We’ve seen a lot of censorship this year, from content blocking to flat out surveillance and control through “great firewalls.” Freedom House’s 2015 Freedom on the Net even reported that worldwide Internet freedom declined for the 5th year in a row – a very concerning fact. Our Top 10 list takes a look at some of this year’s most alarming censorship events in countries around the world.
10 – Draft Cyber Crime Bill: Pakistan
Pakistan introduced a very strict draft cyber crime bill earlier this year, called the Prevention of Electronic Crimes Bill, which has some scary implications. Furthermore, their inter-ministerial committee that was previously responsible for censorship was dissolved, and the government regulator put in charge of censorship and managing content on the Internet instead.
9 – Draft Online Regulation Policy: South Africa
A less well-known bill that was announced this year is South Africa’s Draft Online Regulation Policy, produced by the country’s Film and Publication Board (FPB). The law includes many disturbing provisions, and as distilled by the EFF means “any online platform can be ordered to take down any content distributed online that the Board may deem to be potentially harmful and disturbing.” Part of the reason this was so surprising is that South Africa generally enjoys a free and open Internet experience.
8 – Data Localization Law & Increased Control: Russia
A country known for restrictions, Russia signed a new data retention law back in 2014 that went into effect on September 1 2015. This law includes some alarming provisions, including requirements for companies to store data about Russian citizens on Russian soil (also known as “data localization”).
7 – Video Game Ban: Saudi Arabia
One of the more restrictive countries in the MENA region, Saudi Arabia continued its censorship practices this year. It reportedly banned Fallout 4, a very popular video game, likely due to content of the game including violence and other negative behaviors. Further, “The Saudi government continued to employ strict filtering of internet content” in early 2015, and people exercised self-censorship when commenting on sensitive issues such as politics, religion and the ruling family online.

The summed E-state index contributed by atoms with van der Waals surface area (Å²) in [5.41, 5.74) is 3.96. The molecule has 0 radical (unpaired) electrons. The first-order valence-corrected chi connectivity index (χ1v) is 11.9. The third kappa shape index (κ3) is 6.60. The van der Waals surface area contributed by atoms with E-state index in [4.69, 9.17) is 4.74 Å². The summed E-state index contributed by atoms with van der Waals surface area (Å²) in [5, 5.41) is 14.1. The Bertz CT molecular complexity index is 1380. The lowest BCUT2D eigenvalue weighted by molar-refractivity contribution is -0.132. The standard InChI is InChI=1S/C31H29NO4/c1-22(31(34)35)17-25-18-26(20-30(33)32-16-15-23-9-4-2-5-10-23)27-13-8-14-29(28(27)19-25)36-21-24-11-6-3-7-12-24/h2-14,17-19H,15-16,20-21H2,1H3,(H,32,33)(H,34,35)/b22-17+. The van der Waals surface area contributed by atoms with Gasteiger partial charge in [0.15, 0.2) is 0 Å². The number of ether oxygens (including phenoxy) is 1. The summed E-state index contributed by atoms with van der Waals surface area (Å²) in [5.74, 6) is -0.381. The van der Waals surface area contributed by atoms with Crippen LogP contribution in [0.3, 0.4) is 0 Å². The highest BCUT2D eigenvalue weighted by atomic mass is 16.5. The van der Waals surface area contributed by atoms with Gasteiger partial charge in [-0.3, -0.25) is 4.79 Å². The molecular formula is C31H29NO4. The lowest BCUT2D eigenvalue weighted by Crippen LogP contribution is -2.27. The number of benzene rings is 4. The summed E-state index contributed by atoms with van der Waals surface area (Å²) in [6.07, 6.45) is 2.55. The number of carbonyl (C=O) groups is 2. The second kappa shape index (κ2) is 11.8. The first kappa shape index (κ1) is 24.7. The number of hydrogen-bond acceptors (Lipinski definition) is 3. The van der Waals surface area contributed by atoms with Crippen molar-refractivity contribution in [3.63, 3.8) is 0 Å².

6 – Blocking of VOIP Services: Egypt
Egypt reportedly blocked popular Voice Over IP services (like Skype) earlier this year. Egypt already has a “not free” Internet experience, and saw self-censorship and arrests based on content or messages posted online increase as well.
5 – Plans for a Great Firewall (and to Intercept Encrypted Communications): Kazakhstan
Kazakhstan announced plans for its own “Great Firewall,” to begin operation in 2015. This firewall will intercept encrypted communications, opening up citizens to increased government surveillance, monitoring and censorship. There were also reports of the government cutting off mobile and Internet service temporarily in the wake of events in the country. Already ranked “not free” for its Internet freedom, news of this Great Firewall is particulairly alarming.
4 – Social Media Ban: Bangladesh
Bangladesh banned social networks like Facebook, WhatsApps and others after protests this year – twice. The bans were put in place very briefly in January, and then again in November.
3 – Plans for a [Another] Great Firewall: Thailand
Thailand announced plans for its own “Great Firewall” – a single gateway Internet that would allow them to control all the information going in and out of the country. This move was met with a lot of resistance, and concerns about this restrictive and censorious firewall were echoed from various parties.
2 – Turkey
Turkey blocked twitter several times this year, and also blocked reddit for a short period of time this fall. Just last week, Turkey continued to display disdain for Twitter when they fined Twitter over what they referred to as “terrorist propaganda.” As reported in Freedom on the Net 2015, “In the first half of 2015, 92 percent of all court orders to remove content received by Twitter worldwide originated in Turkey.”
1 – China
China tops our list, as it continues its pervasive Internet censorship program under the Great Firewall. The citizens of China continue to suffer from oppressive censorship and Internet restrictions, and do not have access to a free or open Internet experience. China ranked dead last in terms of Internet freedom around the world in the Freedom on the Net 2015 report. It was reported that 16 of the top 30 websites were blocked, and Wikipedia went from being partially blocked to completely blocked. Censorship is so extreme, it’s even curbing the innovation of startups in the country. China also blocked many VPN providers this year (not VyprVPN – our Chameleon technology defeats VPN blocking and continues to provide access in China). Meanwhile, China’s top censor continues to deny that Internet censorship is occurring.
We’re disheartened by the news that Internet freedom has declined further since 2014, and can only hope that things will improve in 2016. Good resources for learning more about censorship are the Freedom on the Net 2015 Report, as well as Golden Frog’s Vision Paper, outlining our vision for a free, open and unrestricted Internet experience.
Sources: Linked throughout this post, as well as Freedom on the Net 2015 report.